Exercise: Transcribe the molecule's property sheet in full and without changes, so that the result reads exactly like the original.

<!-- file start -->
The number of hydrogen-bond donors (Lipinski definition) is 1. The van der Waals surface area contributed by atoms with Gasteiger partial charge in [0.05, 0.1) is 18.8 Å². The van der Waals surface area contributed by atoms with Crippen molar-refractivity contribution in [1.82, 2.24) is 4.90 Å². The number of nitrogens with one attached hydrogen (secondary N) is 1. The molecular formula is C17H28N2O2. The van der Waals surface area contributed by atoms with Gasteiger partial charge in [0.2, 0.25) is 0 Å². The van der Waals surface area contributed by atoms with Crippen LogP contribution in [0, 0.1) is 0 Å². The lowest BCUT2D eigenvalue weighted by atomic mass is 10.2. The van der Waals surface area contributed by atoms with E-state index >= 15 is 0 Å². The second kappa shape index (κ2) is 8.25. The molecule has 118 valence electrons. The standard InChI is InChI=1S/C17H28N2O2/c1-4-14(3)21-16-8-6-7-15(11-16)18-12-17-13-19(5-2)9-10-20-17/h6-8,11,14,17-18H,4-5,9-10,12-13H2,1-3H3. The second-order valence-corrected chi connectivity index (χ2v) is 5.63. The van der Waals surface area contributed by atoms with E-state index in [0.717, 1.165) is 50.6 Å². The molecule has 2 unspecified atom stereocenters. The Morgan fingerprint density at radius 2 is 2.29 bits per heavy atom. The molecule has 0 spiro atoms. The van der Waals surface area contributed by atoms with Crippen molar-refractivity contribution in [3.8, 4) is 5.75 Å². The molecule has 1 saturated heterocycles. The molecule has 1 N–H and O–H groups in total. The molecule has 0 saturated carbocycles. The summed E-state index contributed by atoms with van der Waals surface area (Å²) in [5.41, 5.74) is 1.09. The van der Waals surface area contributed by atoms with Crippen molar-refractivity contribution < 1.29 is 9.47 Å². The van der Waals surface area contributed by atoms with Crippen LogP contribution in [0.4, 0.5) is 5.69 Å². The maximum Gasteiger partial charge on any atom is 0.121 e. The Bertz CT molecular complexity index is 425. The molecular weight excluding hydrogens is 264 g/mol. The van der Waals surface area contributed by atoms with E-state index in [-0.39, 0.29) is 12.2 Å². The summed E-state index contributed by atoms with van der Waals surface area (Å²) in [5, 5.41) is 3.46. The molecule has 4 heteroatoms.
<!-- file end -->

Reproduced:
The number of hydrogen-bond donors (Lipinski definition) is 1. The van der Waals surface area contributed by atoms with Gasteiger partial charge in [0.05, 0.1) is 18.8 Å². The van der Waals surface area contributed by atoms with Crippen molar-refractivity contribution in [1.82, 2.24) is 4.90 Å². The number of nitrogens with one attached hydrogen (secondary N) is 1. The molecular formula is C17H28N2O2. The van der Waals surface area contributed by atoms with Gasteiger partial charge in [0.2, 0.25) is 0 Å². The van der Waals surface area contributed by atoms with Crippen LogP contribution in [0, 0.1) is 0 Å². The lowest BCUT2D eigenvalue weighted by atomic mass is 10.2. The van der Waals surface area contributed by atoms with E-state index >= 15 is 0 Å². The second kappa shape index (κ2) is 8.25. The molecule has 118 valence electrons. The standard InChI is InChI=1S/C17H28N2O2/c1-4-14(3)21-16-8-6-7-15(11-16)18-12-17-13-19(5-2)9-10-20-17/h6-8,11,14,17-18H,4-5,9-10,12-13H2,1-3H3. The second-order valence-corrected chi connectivity index (χ2v) is 5.63. The van der Waals surface area contributed by atoms with E-state index in [0.717, 1.165) is 50.6 Å². The molecule has 2 unspecified atom stereocenters. The Morgan fingerprint density at radius 2 is 2.29 bits per heavy atom. The molecule has 0 spiro atoms. The van der Waals surface area contributed by atoms with Crippen molar-refractivity contribution in [3.8, 4) is 5.75 Å². The molecule has 1 saturated heterocycles. The molecule has 1 N–H and O–H groups in total. The molecule has 0 saturated carbocycles. The summed E-state index contributed by atoms with van der Waals surface area (Å²) in [5.41, 5.74) is 1.09. The van der Waals surface area contributed by atoms with Crippen molar-refractivity contribution < 1.29 is 9.47 Å². The van der Waals surface area contributed by atoms with Crippen LogP contribution in [0.4, 0.5) is 5.69 Å². The maximum Gasteiger partial charge on any atom is 0.121 e. The Bertz CT molecular complexity index is 425. The molecular weight excluding hydrogens is 264 g/mol. The van der Waals surface area contributed by atoms with E-state index in [-0.39, 0.29) is 12.2 Å². The summed E-state index contributed by atoms with van der Waals surface area (Å²) in [5, 5.41) is 3.46. The molecule has 4 heteroatoms.